Chemapalooza 6-22: Ooey Gooey
Silly slime and smiling faces! Students became Chemical Polymer Interns for Ooey Gooey Toy Company today. While creating their own Play Doh, Putty, Goo, and Oobleck substances, our interns learned about polymers and heterogeneous mixtures. They used that knowledge to make a new toy for the company, a bouncy ball, by using the ingredients from the previous slimes.
Ask your student: What type of substance is Play Doh? (Suspension) What kind of molecules are in Putty and Goo? (Polymers) What substance gives Goo its sliminess? (Borax)
Chemapalooza 6/21: Water Beads
Today, in Chemapalooza, the students investigated the nature of water beads. Our little chemists used the scientific method to design their own experiment and create a hypothesis on how they predict different liquids or different concentrations of liquids would have an impact on the growth-size of water beads. As the week progresses, the students will continue to work through the experiment and analyze their results and ultimately evaluate their hypothesis.
Ask your student:
What is osmosis? (Osmosis is a special type of diffusion- movement of water across a barrier form high to low concentration)
What is an independent variable? (An independent variable is the variable you are testing in an experiment: it is the variable that is changed)
Game Day STEM 6/22: Egghead Day 1
Today, in Game Day STEM, the students used a “Free Fall Impact Tester” to test how well specific materials protect a hard-boiled egg from a free falling object. The goal of the activity was to simulate how well different materials used in helmets protect the head from impact all while learning about free fall distance and velocity.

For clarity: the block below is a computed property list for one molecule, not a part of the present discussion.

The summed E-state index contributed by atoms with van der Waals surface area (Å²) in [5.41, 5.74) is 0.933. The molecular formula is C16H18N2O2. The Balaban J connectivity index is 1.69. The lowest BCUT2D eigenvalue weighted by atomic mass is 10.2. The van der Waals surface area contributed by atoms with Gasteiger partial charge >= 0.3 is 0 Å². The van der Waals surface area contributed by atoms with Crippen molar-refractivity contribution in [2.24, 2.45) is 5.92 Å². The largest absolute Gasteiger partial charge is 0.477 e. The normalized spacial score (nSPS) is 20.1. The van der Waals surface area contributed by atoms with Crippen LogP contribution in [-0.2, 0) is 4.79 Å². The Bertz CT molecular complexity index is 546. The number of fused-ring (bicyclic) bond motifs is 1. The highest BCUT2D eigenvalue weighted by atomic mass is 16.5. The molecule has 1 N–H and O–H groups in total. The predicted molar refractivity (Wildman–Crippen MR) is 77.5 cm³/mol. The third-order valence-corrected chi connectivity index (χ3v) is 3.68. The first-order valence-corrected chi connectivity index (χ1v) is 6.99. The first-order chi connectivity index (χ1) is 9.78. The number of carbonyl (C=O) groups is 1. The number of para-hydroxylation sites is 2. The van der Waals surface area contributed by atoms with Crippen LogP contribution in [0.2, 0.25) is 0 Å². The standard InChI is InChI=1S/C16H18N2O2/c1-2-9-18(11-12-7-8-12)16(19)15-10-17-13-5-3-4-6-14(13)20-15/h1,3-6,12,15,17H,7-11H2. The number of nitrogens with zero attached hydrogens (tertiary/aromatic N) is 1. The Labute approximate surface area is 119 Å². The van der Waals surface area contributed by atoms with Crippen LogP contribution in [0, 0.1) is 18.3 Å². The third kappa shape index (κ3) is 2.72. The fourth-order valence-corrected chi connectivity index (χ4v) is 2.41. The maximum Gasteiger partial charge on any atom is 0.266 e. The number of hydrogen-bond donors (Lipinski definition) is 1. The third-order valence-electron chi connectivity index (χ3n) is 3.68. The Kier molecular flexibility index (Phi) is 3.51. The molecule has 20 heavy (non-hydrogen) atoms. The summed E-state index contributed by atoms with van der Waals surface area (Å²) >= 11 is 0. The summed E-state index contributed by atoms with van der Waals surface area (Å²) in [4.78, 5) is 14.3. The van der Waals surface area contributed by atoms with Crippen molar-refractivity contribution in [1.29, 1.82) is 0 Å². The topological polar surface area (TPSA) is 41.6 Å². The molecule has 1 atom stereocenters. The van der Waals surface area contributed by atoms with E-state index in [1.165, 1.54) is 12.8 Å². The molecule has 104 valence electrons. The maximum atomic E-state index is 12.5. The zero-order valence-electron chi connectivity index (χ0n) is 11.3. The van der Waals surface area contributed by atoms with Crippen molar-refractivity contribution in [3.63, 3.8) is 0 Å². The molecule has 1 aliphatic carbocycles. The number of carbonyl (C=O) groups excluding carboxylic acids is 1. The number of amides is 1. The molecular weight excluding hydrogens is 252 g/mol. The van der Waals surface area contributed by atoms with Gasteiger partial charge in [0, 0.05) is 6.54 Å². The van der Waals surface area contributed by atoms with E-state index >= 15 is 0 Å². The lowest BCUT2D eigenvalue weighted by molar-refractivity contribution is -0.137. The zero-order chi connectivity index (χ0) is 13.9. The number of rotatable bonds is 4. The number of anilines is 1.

Ask your student: What is the relationship between the height of a dropped object and the velocity with which the object is traveling? (The higher the height the object is dropped from, the greater the velocity. There is a direct relationship between height and velocity)
Game Day STEM 6/21: Pole Vaulting!
Today, students continued to explore the important role that physics plays in sports. They also investigated how potential and kinetic energy plays a role in pole vaulting. After collecting data, students hypothesized the optimal conditions for a vault, and using an online simulation, they were able to test some of these hypotheses by changing various factors that affect pole vaulting (speed of vaulter, height of bar, etc.).
Ask your student: Is there an optimal amount of flexibility in the pole that would be best for the vaulter? Which factor had the biggest effect on whether or not the vaulter cleared the bar?